Logistics park set for ‘largest tract of available land within I-285′

The developer said the project’s timing could not be better due to the burgeoning demand for warehouse space
This is a rendering of one of the five buildings expected to comprise the Victory Landing Logistics Center.

Credit: OA Development

Credit: OA Development

This is a rendering of one of the five buildings expected to comprise the Victory Landing Logistics Center.

One of the largest undeveloped properties near the Atlanta airport — a site once pitched for a Falcons stadium and Amazon’s second headquarters — will soon become a warehouse campus, reflecting the enormous demand for new industrial space.

OA Development announced it’s close to breaking ground on a 700,000-square-foot logistics park on a 90-acre site in Clayton County. The property is touted as the “largest tract of available land within I-285″ by Cushman & Wakefield, the real estate services company marketing the project.

Steve Berman, OA Development’s founder, told The Atlanta Journal-Constitution that the project named Victory Landing Logistics Center has been 21 years in the making. His company began acquiring acres on the project site in 2001.

Even though the property has gone through multiple proposals — including a brief pitch as a landing spot for the Falcons and Amazon’s HQ2 — Berman said the timing couldn’t be better for new logistics space.

“With every square foot of retail space that we see being displaced — storefronts shrinking, malls shrinking — that square footage is moving to a logistics center,” Berman said. “A project like Victory Landing is perfectly positioned to take advantage of new trends in the marketplace.”

Georgia has experienced a industrial boom from the continue growth of e-commerce, a trend that accelerated amid disruption caused by the COVID-19 pandemic. Victory Landing Logistics Center is among several new logistics parks being planned throughout the state. Twelve of the 100 largest warehouse lease deals this year have taken place in metro Atlanta, the most in the country, according to real estate services firm CBRE.

The site is in area of unincorporated Clayton County known as Mountain View. It is a primarily wooded area near Hapeville, Hartsfield-Jackson International Airport, I-75 and the Perimeter. Berman said the airport was his primary draw to the land more than two decades ago.

“It’s the single most compelling job creator and logistics hub in the country if not the world,” he said of Hartsfield-Jackson. “To be close to it, it’s very exciting.”

Berman said he’s always envisioned the property being used for industrial or logistic purposes, but getting plans off the ground proved to be challenging. And there were lots of scuttled ideas.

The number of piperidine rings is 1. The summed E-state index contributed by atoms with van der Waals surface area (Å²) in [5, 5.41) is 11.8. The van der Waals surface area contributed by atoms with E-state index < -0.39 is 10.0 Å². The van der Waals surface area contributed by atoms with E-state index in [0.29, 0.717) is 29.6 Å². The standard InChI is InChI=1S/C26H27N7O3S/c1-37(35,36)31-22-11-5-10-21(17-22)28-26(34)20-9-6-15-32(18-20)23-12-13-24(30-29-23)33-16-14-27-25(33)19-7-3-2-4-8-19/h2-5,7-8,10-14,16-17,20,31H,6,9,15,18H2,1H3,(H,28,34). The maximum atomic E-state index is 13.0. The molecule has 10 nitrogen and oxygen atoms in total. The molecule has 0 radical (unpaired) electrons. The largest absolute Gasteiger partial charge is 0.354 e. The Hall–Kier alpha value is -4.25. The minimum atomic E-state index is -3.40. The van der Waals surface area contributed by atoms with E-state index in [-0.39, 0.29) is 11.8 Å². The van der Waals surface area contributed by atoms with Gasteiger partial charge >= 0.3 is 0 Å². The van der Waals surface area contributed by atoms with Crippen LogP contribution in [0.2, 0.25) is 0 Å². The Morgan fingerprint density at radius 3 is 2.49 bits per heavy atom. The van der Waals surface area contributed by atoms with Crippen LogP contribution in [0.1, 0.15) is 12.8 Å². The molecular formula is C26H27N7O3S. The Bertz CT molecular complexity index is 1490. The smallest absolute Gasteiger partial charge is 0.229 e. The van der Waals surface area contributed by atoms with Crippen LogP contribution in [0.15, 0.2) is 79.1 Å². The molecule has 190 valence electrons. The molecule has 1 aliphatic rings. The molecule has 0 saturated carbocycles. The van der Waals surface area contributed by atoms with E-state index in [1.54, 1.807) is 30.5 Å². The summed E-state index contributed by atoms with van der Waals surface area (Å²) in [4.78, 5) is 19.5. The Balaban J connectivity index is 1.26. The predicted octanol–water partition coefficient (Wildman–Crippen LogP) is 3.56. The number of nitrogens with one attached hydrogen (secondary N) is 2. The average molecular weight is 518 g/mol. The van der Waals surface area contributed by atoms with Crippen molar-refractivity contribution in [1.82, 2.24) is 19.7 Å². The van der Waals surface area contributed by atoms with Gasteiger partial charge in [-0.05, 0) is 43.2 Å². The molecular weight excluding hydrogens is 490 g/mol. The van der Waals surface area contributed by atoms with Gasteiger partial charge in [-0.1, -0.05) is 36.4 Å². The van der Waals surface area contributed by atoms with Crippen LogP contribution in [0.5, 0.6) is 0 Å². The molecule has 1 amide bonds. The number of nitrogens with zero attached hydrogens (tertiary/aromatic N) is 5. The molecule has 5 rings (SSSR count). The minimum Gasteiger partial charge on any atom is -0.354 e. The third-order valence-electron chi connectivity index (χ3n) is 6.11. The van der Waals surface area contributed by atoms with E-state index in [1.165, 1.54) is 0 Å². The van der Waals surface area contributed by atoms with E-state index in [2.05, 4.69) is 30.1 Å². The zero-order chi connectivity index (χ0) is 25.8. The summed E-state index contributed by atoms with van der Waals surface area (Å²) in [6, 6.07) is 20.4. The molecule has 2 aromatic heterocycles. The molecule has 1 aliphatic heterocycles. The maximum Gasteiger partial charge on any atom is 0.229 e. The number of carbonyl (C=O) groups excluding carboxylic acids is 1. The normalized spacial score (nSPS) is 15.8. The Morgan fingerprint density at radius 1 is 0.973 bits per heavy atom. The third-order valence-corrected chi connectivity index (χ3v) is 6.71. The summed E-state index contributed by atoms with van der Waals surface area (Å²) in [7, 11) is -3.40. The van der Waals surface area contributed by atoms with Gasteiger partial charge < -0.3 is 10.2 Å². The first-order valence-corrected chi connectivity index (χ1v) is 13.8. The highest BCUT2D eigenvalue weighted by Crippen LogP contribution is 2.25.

The Great Recession stunted early industrial plans, but the property would later be included in county proposals to attract the Falcons and Amazon to Atlanta’s southside.

When the sports franchise and city leaders were negotiating the Falcons’ new stadium in 2013, Clayton County commissioners tried to woo the team to Mountain View. Berman said the proposal never had any real support and was promptly rejected.

“It died an appropriate death about 24 hours later,” Berman said. Mercedes-Benz Stadium would break ground the following year.

When Amazon was searching for a new headquarters in 2017, known as the HQ2 search, Clayton County commissioners placed a building moratorium for all of Mountain View to preserve the undeveloped area in case the e-commerce giant chose the Peach State. Amazon instead chose to split its project across locations in New York and Virginia, though the company scaled back its plans in the Big Apple.

The following year, the Clayton County Board of Commissioners tried to rezone the land to avoid warehouses from being built, causing tensions to boil over between residents, developers and the county’s leaders. However, Berman said they’ve all been able to get on the same page, and he said the county backs his company’s logistic park plans.

Erica Rocker, the economic development director of Clayton County, said county leaders hope the industrial development will help spark interest from residential, office and mixed-use developers to invest in the area.

“Even though it is industrial, it’s certainly igniting the interest for the set of pieces that we have zones office, retail and mixed-use,” she said. “We’re going to be very choosy and get some tier-one tenants in there.”

The industrial park will consist of five buildings with a focus on last-mile distribution. The first two buildings, which will comprise more than half of the park’s warehouse space, are set to begin construction next month and be open by early next year. A 150,000-square-foot building will be ready by the third quarter of 2023. All three will consist of speculative space, meaning they do not have named tenants attached to the projects. Berman said plans for the final two buildings remain fluid.

A groundbreaking is scheduled for Sept. 15.

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